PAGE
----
One study published last month examined the daily, “circadian” rhythms of reindeer. Researchers from the U.K. and Norway found that its melatonin production is not controlled by a circadian clock.
“The molecular clockwork that normally drives cellular circadian rhythms is evidently weak or even absent in this species,” the authors concluded.
Melatonin is a hormone that is produced in the brain. It helps your body regulate the sleep/wake cycle.
An internal body clock helps control melatonin production. Natural daylight – and the lack of it at night – also helps drive this cycle.
But melatonin production in reindeer appears to be driven only by light and darkness. This has little effect on their sleep patterns, reports LiveScience.
Reindeer sleep after they eat. As ruminant animals, they tend to eat eight to 10 times a day.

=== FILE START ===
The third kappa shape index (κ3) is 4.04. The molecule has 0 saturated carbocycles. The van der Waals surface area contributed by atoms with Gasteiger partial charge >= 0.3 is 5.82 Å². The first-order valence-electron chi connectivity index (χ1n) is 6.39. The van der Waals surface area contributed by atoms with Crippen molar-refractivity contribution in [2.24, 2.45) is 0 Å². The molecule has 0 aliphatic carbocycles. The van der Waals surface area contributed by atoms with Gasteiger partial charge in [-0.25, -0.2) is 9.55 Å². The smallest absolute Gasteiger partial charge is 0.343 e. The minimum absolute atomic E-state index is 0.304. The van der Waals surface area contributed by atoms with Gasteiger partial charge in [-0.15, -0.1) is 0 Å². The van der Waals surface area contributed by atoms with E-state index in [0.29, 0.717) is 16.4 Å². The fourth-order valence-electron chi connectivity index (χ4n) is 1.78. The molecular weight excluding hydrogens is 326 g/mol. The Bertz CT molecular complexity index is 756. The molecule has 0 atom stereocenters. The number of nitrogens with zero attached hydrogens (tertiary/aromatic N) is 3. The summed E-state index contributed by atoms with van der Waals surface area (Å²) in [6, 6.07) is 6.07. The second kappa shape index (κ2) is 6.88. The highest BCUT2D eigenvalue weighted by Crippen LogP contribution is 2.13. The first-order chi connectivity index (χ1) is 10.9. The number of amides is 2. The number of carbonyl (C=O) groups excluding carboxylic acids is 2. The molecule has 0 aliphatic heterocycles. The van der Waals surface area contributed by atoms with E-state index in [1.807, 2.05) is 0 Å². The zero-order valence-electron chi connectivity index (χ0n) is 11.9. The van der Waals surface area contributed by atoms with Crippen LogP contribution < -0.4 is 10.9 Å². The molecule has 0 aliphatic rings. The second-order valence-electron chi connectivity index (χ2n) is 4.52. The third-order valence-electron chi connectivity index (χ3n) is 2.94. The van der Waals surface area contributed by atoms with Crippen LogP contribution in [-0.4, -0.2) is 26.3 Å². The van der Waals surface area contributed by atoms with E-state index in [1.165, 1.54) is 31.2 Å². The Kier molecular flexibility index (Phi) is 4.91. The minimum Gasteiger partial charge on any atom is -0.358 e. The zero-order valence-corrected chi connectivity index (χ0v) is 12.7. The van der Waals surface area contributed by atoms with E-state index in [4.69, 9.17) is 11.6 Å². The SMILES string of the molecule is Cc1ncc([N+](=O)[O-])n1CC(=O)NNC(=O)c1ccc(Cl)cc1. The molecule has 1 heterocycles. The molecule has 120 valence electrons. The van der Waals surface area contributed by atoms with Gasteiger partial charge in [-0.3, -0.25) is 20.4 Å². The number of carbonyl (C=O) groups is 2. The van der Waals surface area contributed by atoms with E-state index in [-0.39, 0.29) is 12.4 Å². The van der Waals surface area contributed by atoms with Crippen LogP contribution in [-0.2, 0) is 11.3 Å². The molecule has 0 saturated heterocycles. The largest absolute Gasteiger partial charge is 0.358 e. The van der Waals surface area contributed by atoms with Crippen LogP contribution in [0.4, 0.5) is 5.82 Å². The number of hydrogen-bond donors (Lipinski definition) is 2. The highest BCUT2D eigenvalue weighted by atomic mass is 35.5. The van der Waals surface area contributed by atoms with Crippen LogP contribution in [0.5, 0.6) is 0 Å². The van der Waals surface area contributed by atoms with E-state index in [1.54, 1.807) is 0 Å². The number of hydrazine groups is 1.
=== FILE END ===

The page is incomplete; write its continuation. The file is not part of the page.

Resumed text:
Another recent study took a closer look at northern elephant seals. They never come out on land during long migrations of up to eight months at sea.
They almost constantly make repetitive, deep dives. And they rarely surface for more than a few minutes at a time. So when do they sleep?
A research team from Japan and the U.S. studied six juvenile seals. They measured body position and 3-D diving paths.
They found that the seals sank quickly to a depth that would be safer from predators. Then they rolled over and sank on their backs during slower “drift” dives. They wobbled in a way that resembled a falling leaf.
This drastically slowed their descent rate. As a result they had time to rest or process food.
The authors also suspect that the seals may sleep during the descent phase of these dives. A few seals that drifted in shallow areas even hit the seafloor without reacting, reports Natural History.
Read more about animals and sleep.
Image by Tristan Ferne